The first thing to notice, as pointed out in the comments, is that time increases going up. So if you are more familiar with viewing Feynman diagrams where time increases to the right, this problem is easily solved: just rotate the diagram by 90 degrees when you are interpreting it.
If the problem is that you're not all that familiar with matter lines in Feynman diagrams in general, here's the rule:
- If the arrow points in the direction of increasing time, it's a matter particle (in this case, an electron).
- If the arrow points in the direction of decreasing time, it's an antimatter particle (in this case, a positron).
That's it. The arrow on the line doesn't indicate the direction in which anything is actually moving.* It's simply a convention to show whether the particle is matter or antimatter.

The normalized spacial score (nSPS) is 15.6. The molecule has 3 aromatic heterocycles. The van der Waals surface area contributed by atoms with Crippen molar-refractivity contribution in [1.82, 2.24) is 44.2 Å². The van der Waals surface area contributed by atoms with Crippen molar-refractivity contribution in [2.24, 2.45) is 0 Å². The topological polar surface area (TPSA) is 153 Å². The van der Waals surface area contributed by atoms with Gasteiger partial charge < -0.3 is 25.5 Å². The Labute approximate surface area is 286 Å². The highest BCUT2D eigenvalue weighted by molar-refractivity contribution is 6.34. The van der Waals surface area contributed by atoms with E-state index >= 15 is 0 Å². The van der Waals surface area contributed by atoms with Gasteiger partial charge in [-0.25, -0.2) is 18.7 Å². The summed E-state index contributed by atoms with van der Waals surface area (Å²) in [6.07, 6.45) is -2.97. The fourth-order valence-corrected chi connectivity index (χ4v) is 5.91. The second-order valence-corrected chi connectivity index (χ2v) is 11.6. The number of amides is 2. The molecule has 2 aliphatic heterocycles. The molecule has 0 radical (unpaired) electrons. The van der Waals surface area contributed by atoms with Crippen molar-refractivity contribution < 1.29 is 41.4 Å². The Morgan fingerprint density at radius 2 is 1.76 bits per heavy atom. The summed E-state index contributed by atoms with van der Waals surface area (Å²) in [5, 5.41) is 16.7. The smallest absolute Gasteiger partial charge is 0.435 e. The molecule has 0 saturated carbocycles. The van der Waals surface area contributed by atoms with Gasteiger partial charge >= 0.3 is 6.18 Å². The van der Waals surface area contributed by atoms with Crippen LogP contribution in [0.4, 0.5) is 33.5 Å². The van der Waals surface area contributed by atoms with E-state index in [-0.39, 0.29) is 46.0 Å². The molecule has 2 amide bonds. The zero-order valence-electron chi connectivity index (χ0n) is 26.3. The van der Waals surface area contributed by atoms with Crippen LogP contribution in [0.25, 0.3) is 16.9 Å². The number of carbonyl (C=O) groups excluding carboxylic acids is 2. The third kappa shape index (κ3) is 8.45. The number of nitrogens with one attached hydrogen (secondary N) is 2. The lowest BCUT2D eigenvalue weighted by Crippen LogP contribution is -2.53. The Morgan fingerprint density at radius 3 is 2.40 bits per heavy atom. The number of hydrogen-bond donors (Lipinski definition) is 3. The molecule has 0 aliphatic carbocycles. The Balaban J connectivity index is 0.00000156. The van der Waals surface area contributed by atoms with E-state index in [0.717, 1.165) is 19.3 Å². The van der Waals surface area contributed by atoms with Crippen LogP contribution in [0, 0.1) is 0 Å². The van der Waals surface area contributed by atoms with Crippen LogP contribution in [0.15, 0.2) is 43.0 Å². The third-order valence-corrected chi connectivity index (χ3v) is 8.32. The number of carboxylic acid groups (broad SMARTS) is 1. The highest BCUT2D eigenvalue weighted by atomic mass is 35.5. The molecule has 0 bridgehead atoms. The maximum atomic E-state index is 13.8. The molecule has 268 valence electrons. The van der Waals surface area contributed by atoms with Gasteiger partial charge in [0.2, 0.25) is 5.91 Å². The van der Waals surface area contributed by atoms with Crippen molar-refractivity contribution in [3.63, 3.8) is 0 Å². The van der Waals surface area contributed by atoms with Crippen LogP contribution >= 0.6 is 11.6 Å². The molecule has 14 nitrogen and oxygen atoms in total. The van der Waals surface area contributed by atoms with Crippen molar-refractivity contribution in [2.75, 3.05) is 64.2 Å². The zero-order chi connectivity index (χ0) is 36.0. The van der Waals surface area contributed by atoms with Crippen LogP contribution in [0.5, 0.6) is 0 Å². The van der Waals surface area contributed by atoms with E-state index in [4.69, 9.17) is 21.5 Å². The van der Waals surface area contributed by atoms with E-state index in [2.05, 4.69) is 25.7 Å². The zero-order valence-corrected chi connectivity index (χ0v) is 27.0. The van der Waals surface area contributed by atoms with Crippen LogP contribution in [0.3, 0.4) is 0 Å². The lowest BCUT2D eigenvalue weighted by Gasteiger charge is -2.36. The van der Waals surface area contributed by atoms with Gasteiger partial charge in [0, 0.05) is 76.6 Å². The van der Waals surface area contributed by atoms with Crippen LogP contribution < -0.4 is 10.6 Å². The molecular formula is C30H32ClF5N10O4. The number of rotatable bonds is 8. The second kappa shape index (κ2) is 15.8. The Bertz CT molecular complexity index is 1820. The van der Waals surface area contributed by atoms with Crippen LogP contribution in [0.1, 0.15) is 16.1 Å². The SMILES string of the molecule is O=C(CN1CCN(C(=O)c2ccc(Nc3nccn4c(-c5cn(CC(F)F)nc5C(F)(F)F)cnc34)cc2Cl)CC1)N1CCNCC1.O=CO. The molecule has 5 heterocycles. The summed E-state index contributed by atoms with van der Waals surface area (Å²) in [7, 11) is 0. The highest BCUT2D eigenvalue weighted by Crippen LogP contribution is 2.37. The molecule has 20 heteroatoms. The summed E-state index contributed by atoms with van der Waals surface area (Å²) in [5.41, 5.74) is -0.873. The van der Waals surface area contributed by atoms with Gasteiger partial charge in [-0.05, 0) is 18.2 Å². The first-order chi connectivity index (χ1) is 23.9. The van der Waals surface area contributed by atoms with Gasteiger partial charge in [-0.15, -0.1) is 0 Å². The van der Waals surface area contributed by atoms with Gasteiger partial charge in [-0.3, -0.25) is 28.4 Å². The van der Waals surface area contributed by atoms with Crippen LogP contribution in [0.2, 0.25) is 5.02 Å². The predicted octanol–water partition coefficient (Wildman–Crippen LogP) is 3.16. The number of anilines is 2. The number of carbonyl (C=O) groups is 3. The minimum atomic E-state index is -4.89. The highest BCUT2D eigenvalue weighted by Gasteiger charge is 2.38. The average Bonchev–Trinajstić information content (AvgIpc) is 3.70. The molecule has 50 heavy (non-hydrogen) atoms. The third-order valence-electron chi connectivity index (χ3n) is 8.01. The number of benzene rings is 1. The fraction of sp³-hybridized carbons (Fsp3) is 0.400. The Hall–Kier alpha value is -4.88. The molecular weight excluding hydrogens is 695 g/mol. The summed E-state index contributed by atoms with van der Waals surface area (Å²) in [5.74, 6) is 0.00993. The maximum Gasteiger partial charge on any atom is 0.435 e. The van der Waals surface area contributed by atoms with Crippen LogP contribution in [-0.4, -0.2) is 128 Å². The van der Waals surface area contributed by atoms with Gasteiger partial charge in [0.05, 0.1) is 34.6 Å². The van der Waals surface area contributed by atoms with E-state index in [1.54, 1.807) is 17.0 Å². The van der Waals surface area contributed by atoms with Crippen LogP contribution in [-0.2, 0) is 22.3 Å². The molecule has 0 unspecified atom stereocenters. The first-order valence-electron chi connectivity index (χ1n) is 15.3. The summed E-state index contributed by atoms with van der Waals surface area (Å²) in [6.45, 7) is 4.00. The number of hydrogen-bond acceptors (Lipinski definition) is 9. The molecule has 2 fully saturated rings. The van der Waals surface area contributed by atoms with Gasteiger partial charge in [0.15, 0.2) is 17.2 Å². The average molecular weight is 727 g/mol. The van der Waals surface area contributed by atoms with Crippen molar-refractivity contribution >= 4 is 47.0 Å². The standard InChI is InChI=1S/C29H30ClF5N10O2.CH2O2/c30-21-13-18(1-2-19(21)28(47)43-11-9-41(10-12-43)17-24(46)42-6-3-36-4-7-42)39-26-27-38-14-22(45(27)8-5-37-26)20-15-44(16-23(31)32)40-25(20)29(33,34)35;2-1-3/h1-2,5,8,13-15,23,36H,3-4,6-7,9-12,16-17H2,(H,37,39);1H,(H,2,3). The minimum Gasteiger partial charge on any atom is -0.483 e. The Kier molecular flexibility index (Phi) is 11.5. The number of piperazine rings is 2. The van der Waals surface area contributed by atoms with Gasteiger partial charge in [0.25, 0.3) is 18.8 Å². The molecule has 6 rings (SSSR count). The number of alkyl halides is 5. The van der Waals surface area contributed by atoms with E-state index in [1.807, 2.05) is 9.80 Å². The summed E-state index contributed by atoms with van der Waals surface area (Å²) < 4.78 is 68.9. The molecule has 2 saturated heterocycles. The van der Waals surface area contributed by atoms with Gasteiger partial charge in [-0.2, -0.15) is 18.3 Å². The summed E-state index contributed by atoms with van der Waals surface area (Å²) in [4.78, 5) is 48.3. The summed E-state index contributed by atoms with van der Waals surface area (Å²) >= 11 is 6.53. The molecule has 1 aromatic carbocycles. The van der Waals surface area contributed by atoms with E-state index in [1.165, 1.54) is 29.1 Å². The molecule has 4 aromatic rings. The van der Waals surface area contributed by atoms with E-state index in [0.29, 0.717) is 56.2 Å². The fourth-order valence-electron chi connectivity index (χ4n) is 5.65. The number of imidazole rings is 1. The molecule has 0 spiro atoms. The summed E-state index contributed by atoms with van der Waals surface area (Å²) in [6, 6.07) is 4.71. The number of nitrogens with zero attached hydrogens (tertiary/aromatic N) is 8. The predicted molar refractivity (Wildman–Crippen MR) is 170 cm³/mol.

This rule is convenient because, if the diagram is correctly drawn, you can trace along a lepton (or quark) line from one endpoint to another, always going with the arrows.
Note that sometimes you'll encounter an arrow which points in the spatial direction, perpendicular to the time axis, such as the horizontal line segment in the middle of this diagram. Don't take that segment too literally. It doesn't mean that the electron actually moves in a spacelike direction. It's just "code" for whatever (leading order) processes actually do occur in which the electron and positron annihilate with each other while emitting two photons in the process.
*Actually, it does indicate the orientation of the current of the corresponding field, but for purposes of interpreting the diagram, I'd suggest you just consider that a technical detail of the QFT calculations and not worry about it.